Rita Padilla Haufmann is an acknowledged master weaver of traditional Rio Grande style rugs.
She is also one of the few remaining weavers who hand cards, spins, and dyes all her yarn
using only natural pigments, many gathered from her Northern New Mexico environment.
Any questions? Rita can be contacted at email@example.com
Jesus Maria Sanchez is one of the last Colombian Cabuyeros- farmers who grow and harvest the Cabuya, or Sisal plant, whose extracted fibers have long been the basis of traditional rope making. Marta Nelly Ramirez is one of the last artesanal rope and lariat makers, braiding the sisal fibers sourced from farmers like Jesus Maria into beautiful and strong working works of art. A first film from the Colombian filmmaking team of María Camila Gómez and Andrés Felipe Corredor, it weaves beautiful images of the Colombian countryside with poignant words from these last of the ropemakers.
Monica Sosaya, at 85, is the "Grand Dame" of Santa Fe New Mexico's annual Traditional
Spanish Market. She is an acknowledged master of the traditional colonial Spanish needlework
called "Colcha" and has taught generations of new "Colcheras". In this video, she teaches the
basic Colcha stitch, and shows some of her work and basic Colcha patterns to a beginning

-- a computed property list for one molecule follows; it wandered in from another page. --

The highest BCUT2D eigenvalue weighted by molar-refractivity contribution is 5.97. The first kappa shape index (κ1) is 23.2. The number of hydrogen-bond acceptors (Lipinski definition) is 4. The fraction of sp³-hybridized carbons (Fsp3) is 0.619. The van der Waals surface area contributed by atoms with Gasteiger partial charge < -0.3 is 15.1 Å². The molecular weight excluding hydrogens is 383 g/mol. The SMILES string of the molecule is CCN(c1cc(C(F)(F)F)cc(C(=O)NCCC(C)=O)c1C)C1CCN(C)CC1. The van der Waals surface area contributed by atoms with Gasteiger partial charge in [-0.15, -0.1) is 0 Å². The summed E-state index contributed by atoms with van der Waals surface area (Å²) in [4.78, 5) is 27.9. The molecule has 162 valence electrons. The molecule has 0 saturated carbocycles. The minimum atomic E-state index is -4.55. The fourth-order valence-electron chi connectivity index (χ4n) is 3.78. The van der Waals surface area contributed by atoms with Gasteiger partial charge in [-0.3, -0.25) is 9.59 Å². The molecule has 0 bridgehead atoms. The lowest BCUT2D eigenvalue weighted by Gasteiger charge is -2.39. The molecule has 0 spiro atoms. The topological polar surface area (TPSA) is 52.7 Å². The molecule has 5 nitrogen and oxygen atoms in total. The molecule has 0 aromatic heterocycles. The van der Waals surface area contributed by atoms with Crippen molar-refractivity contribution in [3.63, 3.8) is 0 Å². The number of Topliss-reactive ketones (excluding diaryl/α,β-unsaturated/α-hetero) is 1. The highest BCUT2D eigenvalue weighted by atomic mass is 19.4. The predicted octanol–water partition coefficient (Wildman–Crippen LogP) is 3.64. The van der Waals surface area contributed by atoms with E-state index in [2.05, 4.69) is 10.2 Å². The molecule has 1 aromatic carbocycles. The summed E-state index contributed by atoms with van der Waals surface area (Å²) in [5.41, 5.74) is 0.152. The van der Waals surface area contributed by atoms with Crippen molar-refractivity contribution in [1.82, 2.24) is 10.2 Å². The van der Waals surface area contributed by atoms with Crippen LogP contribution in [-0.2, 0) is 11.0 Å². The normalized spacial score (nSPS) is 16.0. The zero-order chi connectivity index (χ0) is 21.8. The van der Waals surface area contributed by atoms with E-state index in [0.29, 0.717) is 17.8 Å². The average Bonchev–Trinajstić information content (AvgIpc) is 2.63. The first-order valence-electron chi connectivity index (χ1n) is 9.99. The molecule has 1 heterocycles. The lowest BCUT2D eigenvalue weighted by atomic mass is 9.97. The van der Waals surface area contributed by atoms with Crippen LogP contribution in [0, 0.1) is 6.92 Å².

At 80, Eurgencio Lopez is still living the life led by his great grandfather, the famous carver Jose
Dolores Lopez. One of the few who still have grazing rights in the Sangre de Cristo mountains
high above his small Northern New Mexico town of Cordova, he tends a small herd of cattle by
summer, and carves Santos during the long nights of winter.
Follow Camilla Trujillo through the arid landscape west of Española New Mexico as as she searches for wild fall herbs to use in her traditional remedios. She finds Garra, (Herb of the Virgin), Escoba de la Vibora(Broom Snakeweed), Cota, and Blue Trumpet. For traditional hispanic remedios and advice, contact Camilla @ firstname.lastname@example.org
Follow Camilla Trujillo as she searches for wild spring herbs to use in her traditional medicamentos and recipes of Northern New Mexican cuisine. She finds scorpion weed, primrose, mormon tea, wild onion and chimaja, an ancient herb used in the preparation of beans. For traditional hispanic herbal remedios and advice, contact Camilla at email@example.com
At Las Golondrinas Living Museum near Santa Fe New Mexico, lies the last operating Spanish Colonial flour mill. Constructed by Jose de la Luz Barela in the village of Truchas, New Mexico in 1873, this traditional Hispanic horizontal water wheel powered grist mill was purchased and moved to Las Golondrinas in 1968. Reassembled there by Lauriano Córdova, today his grandson Lauriano operates the mill, demonstrating it's sophisticated simplicity to visitors and his grandson, Ravi.
Its the spring of 1999, near the town of Sarlat in the Dordogne region of France. Monsieur
Gonzales, an elderly local farmer, demonstrates his skill as a "Plieur de Codre", as he shapes
young saplings into the flexible wooden bands traditionally used to hoop cognac barrels in
France. A skill, which today, is all but extinct.